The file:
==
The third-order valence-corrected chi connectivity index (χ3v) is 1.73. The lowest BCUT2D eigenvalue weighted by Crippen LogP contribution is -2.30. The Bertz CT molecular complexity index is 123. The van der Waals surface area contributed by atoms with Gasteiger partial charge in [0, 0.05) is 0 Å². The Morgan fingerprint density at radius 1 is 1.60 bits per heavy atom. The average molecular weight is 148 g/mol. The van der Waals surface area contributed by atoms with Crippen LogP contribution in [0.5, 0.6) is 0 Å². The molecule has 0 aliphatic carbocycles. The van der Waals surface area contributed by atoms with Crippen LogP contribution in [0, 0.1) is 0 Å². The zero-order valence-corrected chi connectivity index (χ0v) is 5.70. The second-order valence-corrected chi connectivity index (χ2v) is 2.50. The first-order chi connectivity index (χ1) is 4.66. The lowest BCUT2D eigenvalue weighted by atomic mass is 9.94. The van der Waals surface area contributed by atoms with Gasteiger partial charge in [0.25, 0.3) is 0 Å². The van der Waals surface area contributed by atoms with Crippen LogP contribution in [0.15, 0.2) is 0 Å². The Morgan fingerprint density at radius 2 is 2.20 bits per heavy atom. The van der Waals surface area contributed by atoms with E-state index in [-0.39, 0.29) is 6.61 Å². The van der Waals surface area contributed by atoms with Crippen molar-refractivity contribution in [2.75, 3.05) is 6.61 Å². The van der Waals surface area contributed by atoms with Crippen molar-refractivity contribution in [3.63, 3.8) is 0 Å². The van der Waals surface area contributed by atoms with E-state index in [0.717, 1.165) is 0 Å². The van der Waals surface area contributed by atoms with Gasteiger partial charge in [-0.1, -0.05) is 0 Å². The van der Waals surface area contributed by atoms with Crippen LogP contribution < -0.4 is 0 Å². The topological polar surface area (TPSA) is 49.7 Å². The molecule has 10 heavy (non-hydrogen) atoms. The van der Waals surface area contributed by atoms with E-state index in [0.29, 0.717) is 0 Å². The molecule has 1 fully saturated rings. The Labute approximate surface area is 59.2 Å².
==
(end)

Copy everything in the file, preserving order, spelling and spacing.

The third-order valence-corrected chi connectivity index (χ3v) is 1.73. The lowest BCUT2D eigenvalue weighted by Crippen LogP contribution is -2.30. The Bertz CT molecular complexity index is 123. The van der Waals surface area contributed by atoms with Gasteiger partial charge in [0, 0.05) is 0 Å². The Morgan fingerprint density at radius 1 is 1.60 bits per heavy atom. The average molecular weight is 148 g/mol. The van der Waals surface area contributed by atoms with Crippen LogP contribution in [0.5, 0.6) is 0 Å². The molecule has 0 aliphatic carbocycles. The van der Waals surface area contributed by atoms with Crippen LogP contribution in [0, 0.1) is 0 Å². The zero-order valence-corrected chi connectivity index (χ0v) is 5.70. The second-order valence-corrected chi connectivity index (χ2v) is 2.50. The first-order chi connectivity index (χ1) is 4.66. The lowest BCUT2D eigenvalue weighted by atomic mass is 9.94. The van der Waals surface area contributed by atoms with Gasteiger partial charge in [0.25, 0.3) is 0 Å². The van der Waals surface area contributed by atoms with Crippen LogP contribution in [0.15, 0.2) is 0 Å². The Morgan fingerprint density at radius 2 is 2.20 bits per heavy atom. The van der Waals surface area contributed by atoms with E-state index in [-0.39, 0.29) is 6.61 Å². The van der Waals surface area contributed by atoms with Crippen molar-refractivity contribution in [2.75, 3.05) is 6.61 Å². The van der Waals surface area contributed by atoms with Crippen molar-refractivity contribution in [3.63, 3.8) is 0 Å². The van der Waals surface area contributed by atoms with E-state index in [0.717, 1.165) is 0 Å². The van der Waals surface area contributed by atoms with Gasteiger partial charge in [-0.1, -0.05) is 0 Å². The van der Waals surface area contributed by atoms with Crippen LogP contribution < -0.4 is 0 Å². The topological polar surface area (TPSA) is 49.7 Å². The molecule has 10 heavy (non-hydrogen) atoms. The van der Waals surface area contributed by atoms with E-state index in [0.29, 0.717) is 0 Å². The molecule has 1 fully saturated rings. The Labute approximate surface area is 59.2 Å².